The obituary noted that he "rendered his greatest service" while with Southwestern and "gained national acclaim for the records he established in efficiency and quantity of ocean craft constructed under his direction."  His employer cited not only his work in "time-saving devices and methods," but also "his understanding and sympathetic attitude toward the men working under him."

Another career highlighted in the article was Purington's work as an engineer and architect, specifically with the Los Angeles firm of Munson, Rouff, Roalfe and Purington.  This enterprise followed Purington's decision, in his late thirties, to quit shipbuilding because of ill-effects to his health.  By 1920, he had moved into construction engineering and it was an ideal time to do this, as the Los Angeles region was fully immersed in another of its frequent housing booms and there was plenty of work available.

Arthur Munson and Allen Ruoff were architects while Purington and George Roalfe were engineers and the quartet seems to have been active for a few years in the early 1920s, working on projects in the Los Feliz neighborhood near Griffith Park, in Venice and in Claremont.  There was a main office in the Walter P. Story Building, a 1909 structure still standing at 610 S. Broadway, but, in 1922, Building and Engineering News reported that a branch office was opened in the State Bank Building in Pomona, which was the home of a few local architects, and which also noted that Purington was the manager at the branch.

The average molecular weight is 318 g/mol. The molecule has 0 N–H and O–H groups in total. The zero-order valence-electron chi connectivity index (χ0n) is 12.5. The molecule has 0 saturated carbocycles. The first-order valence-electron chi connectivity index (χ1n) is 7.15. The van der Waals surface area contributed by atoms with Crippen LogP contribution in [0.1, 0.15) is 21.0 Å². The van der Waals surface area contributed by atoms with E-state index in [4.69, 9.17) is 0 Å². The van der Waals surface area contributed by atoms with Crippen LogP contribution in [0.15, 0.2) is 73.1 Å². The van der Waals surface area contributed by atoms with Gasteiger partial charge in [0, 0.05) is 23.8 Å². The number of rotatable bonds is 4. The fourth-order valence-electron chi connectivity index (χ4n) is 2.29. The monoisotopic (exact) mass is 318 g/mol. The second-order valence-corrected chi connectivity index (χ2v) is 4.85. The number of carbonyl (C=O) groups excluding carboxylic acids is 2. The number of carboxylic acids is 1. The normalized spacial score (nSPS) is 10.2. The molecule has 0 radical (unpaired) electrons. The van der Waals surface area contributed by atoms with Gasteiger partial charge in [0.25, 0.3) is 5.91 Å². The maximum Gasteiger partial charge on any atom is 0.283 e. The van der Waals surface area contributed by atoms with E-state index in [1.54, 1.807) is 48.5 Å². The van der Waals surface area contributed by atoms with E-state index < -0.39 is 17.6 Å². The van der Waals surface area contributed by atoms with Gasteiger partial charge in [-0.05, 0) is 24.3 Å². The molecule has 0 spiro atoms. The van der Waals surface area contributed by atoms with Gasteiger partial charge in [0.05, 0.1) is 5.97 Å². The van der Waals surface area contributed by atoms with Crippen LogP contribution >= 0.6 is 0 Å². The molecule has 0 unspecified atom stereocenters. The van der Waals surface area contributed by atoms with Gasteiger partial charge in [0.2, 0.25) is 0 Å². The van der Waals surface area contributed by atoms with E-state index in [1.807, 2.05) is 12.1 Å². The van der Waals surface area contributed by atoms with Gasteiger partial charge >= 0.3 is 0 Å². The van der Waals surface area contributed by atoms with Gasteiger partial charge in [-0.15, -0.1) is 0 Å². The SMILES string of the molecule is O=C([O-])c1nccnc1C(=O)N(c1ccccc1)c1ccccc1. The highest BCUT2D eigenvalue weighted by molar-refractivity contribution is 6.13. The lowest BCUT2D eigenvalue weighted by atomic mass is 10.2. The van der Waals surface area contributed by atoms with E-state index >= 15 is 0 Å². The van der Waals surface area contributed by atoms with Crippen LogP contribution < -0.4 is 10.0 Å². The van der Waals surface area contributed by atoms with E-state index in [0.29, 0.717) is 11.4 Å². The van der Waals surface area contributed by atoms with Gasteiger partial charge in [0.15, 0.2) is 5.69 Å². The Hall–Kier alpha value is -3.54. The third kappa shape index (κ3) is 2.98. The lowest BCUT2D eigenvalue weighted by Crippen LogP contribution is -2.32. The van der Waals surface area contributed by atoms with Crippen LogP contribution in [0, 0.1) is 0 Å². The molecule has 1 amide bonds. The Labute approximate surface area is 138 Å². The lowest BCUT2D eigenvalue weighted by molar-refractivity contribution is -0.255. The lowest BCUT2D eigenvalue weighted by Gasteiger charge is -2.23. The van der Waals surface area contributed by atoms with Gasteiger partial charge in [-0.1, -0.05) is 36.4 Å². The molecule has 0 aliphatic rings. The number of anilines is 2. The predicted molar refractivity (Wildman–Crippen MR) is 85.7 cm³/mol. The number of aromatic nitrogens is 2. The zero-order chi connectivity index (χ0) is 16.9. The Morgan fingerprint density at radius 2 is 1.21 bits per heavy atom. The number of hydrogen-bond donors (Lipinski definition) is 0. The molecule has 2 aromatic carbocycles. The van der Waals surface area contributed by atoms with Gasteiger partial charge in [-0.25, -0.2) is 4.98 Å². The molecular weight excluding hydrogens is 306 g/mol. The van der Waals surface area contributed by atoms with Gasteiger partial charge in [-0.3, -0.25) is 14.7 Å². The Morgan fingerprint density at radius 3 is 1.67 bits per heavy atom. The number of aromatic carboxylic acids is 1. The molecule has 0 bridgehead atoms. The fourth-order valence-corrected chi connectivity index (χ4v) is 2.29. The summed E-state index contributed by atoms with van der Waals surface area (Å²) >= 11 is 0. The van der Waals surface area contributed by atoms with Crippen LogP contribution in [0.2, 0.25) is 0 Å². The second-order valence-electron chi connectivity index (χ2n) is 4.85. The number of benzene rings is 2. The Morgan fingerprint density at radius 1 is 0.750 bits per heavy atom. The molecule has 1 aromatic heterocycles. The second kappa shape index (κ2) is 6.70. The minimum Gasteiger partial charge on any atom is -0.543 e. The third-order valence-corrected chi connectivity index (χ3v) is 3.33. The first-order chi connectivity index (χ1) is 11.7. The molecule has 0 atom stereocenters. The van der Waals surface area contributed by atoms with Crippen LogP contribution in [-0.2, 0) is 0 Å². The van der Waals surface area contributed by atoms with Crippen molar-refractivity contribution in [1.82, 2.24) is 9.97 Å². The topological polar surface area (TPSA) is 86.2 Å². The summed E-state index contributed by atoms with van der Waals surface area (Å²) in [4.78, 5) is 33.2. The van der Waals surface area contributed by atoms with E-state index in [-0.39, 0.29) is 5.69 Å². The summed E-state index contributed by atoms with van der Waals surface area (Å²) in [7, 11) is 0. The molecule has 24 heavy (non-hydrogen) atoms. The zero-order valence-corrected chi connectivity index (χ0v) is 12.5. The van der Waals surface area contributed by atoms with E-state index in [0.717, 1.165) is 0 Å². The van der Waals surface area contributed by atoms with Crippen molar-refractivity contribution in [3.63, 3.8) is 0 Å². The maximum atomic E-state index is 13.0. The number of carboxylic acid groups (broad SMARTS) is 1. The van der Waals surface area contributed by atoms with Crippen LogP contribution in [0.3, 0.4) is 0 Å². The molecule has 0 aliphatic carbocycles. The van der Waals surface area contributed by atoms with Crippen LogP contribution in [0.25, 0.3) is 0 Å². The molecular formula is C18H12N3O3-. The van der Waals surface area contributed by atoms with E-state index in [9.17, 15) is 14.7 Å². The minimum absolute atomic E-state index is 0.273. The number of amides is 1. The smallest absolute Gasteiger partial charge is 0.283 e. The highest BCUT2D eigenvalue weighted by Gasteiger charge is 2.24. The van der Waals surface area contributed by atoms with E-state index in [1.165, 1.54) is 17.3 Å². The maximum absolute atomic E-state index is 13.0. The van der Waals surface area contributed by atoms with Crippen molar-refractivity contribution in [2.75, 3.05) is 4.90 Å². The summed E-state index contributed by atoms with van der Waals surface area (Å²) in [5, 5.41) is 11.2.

His association with Munson, Ruoff and Roalfe, however, was soon over.  The engineer who conducted the 1923 survey of Sleepy Hollow, Edward Taylor of Claremont, became a partner of Purington in a new business, Taylor & Purington, which specialized in civil and construction engineering, including land surveying, development of subdivisions and townsites, the design and building of steel and concrete structures, and reporting and appraisal services.  The firm, housed in Claremont, began advertising in the Champion in November 1924.

An advertisement for the firm of Taylor & Purington from the Champion, 14 November 1924.  From newspapers.com.